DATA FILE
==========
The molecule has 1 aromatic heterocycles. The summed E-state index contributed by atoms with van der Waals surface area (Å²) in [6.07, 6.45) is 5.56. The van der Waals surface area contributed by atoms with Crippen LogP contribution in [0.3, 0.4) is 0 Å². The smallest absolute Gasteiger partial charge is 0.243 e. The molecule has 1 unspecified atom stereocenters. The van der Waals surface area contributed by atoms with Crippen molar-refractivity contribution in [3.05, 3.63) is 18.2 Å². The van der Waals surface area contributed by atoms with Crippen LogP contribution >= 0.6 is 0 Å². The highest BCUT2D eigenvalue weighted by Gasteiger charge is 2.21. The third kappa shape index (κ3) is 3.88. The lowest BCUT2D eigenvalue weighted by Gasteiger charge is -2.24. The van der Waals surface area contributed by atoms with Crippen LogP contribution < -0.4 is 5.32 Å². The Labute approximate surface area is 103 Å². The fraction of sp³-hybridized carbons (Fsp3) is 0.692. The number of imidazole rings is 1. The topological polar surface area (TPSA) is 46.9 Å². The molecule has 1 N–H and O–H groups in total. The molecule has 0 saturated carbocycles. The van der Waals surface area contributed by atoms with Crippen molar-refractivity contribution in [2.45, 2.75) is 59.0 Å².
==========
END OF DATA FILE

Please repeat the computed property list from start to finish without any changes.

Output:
The molecule has 1 aromatic heterocycles. The summed E-state index contributed by atoms with van der Waals surface area (Å²) in [6.07, 6.45) is 5.56. The van der Waals surface area contributed by atoms with Crippen LogP contribution in [0.3, 0.4) is 0 Å². The smallest absolute Gasteiger partial charge is 0.243 e. The molecule has 1 unspecified atom stereocenters. The van der Waals surface area contributed by atoms with Crippen molar-refractivity contribution in [3.05, 3.63) is 18.2 Å². The van der Waals surface area contributed by atoms with Crippen LogP contribution >= 0.6 is 0 Å². The highest BCUT2D eigenvalue weighted by Gasteiger charge is 2.21. The third kappa shape index (κ3) is 3.88. The lowest BCUT2D eigenvalue weighted by Gasteiger charge is -2.24. The van der Waals surface area contributed by atoms with Crippen LogP contribution < -0.4 is 5.32 Å². The Labute approximate surface area is 103 Å². The fraction of sp³-hybridized carbons (Fsp3) is 0.692. The number of imidazole rings is 1. The topological polar surface area (TPSA) is 46.9 Å². The molecule has 1 N–H and O–H groups in total. The molecule has 0 saturated carbocycles. The van der Waals surface area contributed by atoms with Crippen molar-refractivity contribution in [2.45, 2.75) is 59.0 Å².